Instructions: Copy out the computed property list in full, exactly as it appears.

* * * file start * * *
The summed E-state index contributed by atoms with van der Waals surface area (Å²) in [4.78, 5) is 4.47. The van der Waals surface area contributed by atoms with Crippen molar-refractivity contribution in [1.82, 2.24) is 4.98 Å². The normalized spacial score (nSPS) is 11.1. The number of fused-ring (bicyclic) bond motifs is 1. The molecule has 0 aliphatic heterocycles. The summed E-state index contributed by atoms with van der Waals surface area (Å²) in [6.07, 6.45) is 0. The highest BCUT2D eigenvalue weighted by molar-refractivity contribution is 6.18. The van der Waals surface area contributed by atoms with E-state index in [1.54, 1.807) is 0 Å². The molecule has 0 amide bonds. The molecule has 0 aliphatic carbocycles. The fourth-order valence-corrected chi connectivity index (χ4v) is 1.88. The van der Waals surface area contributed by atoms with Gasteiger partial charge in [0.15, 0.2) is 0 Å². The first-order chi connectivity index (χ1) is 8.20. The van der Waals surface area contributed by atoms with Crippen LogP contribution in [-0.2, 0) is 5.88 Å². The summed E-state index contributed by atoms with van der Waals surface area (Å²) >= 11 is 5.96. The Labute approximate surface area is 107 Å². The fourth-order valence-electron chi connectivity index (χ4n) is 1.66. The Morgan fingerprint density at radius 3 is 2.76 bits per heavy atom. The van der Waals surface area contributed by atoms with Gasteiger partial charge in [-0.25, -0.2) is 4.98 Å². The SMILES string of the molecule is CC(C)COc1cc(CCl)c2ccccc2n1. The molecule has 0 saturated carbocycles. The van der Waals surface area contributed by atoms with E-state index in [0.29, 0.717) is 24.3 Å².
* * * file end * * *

The summed E-state index contributed by atoms with van der Waals surface area (Å²) in [4.78, 5) is 4.47. The van der Waals surface area contributed by atoms with Crippen molar-refractivity contribution in [1.82, 2.24) is 4.98 Å². The normalized spacial score (nSPS) is 11.1. The number of fused-ring (bicyclic) bond motifs is 1. The molecule has 0 aliphatic heterocycles. The summed E-state index contributed by atoms with van der Waals surface area (Å²) in [6.07, 6.45) is 0. The highest BCUT2D eigenvalue weighted by molar-refractivity contribution is 6.18. The van der Waals surface area contributed by atoms with E-state index in [1.54, 1.807) is 0 Å². The molecule has 0 amide bonds. The molecule has 0 aliphatic carbocycles. The fourth-order valence-corrected chi connectivity index (χ4v) is 1.88. The van der Waals surface area contributed by atoms with Gasteiger partial charge in [0.15, 0.2) is 0 Å². The first-order chi connectivity index (χ1) is 8.20. The van der Waals surface area contributed by atoms with Crippen LogP contribution in [-0.2, 0) is 5.88 Å². The summed E-state index contributed by atoms with van der Waals surface area (Å²) >= 11 is 5.96. The Labute approximate surface area is 107 Å². The fourth-order valence-electron chi connectivity index (χ4n) is 1.66. The Morgan fingerprint density at radius 3 is 2.76 bits per heavy atom. The van der Waals surface area contributed by atoms with Gasteiger partial charge in [-0.25, -0.2) is 4.98 Å². The SMILES string of the molecule is CC(C)COc1cc(CCl)c2ccccc2n1. The molecule has 0 saturated carbocycles. The van der Waals surface area contributed by atoms with E-state index in [0.29, 0.717) is 24.3 Å².